Physics has many real-life applications, and the principles of physics are at work any time someone drives a car, lifts something heavy or tries to stay warm in the winter.
Driving a car requires a basic understanding of the principles of physics, whether the driver is conscious of them or not. For instance, the balance of a car changes as the car accelerates, decelerates or turns. To keep the car on the road, the driver must anticipate these forces acting on the car and make adjustments.
Having an understanding of physics may also help an individual to lift something heavy. For example, by using a simple machine such as an inclined plane or a lever, an individual can make the load easier to lift. Physicists study simple machines extensively and use the lessons they learn to make increasingly efficient tools.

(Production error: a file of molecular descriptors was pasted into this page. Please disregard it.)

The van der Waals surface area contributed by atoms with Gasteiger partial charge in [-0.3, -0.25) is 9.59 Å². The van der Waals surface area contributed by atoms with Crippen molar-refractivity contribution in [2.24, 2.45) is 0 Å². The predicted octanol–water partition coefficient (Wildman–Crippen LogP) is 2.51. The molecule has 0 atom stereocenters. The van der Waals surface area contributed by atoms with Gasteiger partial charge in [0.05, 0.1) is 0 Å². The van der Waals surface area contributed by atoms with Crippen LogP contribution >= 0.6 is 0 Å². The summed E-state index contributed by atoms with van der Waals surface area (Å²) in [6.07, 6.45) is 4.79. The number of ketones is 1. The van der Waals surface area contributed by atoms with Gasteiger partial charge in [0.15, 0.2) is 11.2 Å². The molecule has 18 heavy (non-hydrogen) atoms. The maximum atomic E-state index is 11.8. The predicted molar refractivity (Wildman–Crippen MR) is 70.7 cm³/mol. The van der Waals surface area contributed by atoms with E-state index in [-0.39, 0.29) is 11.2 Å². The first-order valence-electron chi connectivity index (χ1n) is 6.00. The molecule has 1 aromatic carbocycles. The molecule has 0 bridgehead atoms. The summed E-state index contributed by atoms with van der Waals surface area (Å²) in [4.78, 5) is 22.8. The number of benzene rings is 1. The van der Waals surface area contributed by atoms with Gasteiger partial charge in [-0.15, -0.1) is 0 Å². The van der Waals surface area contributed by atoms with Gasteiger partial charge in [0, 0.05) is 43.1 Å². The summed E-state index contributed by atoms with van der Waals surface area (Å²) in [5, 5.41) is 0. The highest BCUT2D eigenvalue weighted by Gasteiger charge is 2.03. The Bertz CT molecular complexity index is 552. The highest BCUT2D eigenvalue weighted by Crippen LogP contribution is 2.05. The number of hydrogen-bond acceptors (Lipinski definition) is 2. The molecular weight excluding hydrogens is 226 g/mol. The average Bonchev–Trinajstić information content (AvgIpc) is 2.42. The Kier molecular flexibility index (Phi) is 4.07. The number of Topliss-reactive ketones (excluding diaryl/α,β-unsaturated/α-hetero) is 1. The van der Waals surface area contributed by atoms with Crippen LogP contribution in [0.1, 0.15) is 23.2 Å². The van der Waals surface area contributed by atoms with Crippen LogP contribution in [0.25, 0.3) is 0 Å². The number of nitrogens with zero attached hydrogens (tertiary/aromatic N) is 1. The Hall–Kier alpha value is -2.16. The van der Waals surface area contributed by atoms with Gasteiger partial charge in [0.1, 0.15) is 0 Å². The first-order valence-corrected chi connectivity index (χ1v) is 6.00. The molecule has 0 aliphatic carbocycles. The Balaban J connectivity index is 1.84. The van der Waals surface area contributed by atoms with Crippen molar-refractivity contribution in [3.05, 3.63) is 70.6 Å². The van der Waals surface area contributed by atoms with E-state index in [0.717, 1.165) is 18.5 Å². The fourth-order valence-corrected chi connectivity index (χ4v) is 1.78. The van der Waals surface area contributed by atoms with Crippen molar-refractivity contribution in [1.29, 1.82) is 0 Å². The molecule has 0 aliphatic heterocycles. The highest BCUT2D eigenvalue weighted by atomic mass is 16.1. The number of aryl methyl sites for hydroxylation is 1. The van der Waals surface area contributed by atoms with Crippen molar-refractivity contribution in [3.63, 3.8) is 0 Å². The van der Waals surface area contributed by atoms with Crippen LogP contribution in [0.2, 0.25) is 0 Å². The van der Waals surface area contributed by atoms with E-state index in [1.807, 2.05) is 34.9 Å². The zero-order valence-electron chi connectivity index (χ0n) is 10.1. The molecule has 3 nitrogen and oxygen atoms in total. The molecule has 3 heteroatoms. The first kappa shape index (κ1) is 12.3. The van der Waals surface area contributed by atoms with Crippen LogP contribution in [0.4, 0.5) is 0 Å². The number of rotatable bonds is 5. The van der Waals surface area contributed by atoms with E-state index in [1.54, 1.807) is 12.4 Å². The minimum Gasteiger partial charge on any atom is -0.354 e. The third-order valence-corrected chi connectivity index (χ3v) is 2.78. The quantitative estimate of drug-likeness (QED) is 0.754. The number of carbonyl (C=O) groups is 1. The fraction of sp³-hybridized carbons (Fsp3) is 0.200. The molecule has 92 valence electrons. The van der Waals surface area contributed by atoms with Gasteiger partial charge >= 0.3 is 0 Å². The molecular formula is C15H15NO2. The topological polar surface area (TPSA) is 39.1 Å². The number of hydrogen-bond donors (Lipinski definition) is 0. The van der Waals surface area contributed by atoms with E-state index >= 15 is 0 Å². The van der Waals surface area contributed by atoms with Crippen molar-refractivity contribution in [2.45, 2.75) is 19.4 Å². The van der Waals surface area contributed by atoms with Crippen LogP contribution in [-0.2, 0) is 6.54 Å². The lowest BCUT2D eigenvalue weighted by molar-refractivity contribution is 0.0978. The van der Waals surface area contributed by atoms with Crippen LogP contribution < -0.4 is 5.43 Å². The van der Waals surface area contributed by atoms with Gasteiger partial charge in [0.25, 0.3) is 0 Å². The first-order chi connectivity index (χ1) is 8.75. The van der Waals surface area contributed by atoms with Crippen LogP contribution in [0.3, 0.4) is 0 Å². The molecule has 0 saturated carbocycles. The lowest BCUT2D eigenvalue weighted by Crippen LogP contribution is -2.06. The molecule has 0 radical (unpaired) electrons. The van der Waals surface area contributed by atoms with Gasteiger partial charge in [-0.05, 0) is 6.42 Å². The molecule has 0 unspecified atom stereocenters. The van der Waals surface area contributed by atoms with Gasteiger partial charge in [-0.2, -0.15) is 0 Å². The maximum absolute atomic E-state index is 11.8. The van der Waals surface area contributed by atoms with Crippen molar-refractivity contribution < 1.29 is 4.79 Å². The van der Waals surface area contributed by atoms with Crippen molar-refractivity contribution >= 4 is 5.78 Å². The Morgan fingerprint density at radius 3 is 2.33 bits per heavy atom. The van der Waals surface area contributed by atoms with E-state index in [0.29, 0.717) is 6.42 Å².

To stay warm in the winter, people up turn the heat up or use the principles of physics to understand how to make better use of the heat that is already in their homes. Heat flows via conductive, radiant and convective means; understanding the differences between the three forms will allow an individual to insulate a house better. For example, by using ceiling fans intelligently, someone can make the convective heat flow in a house work to their advantage.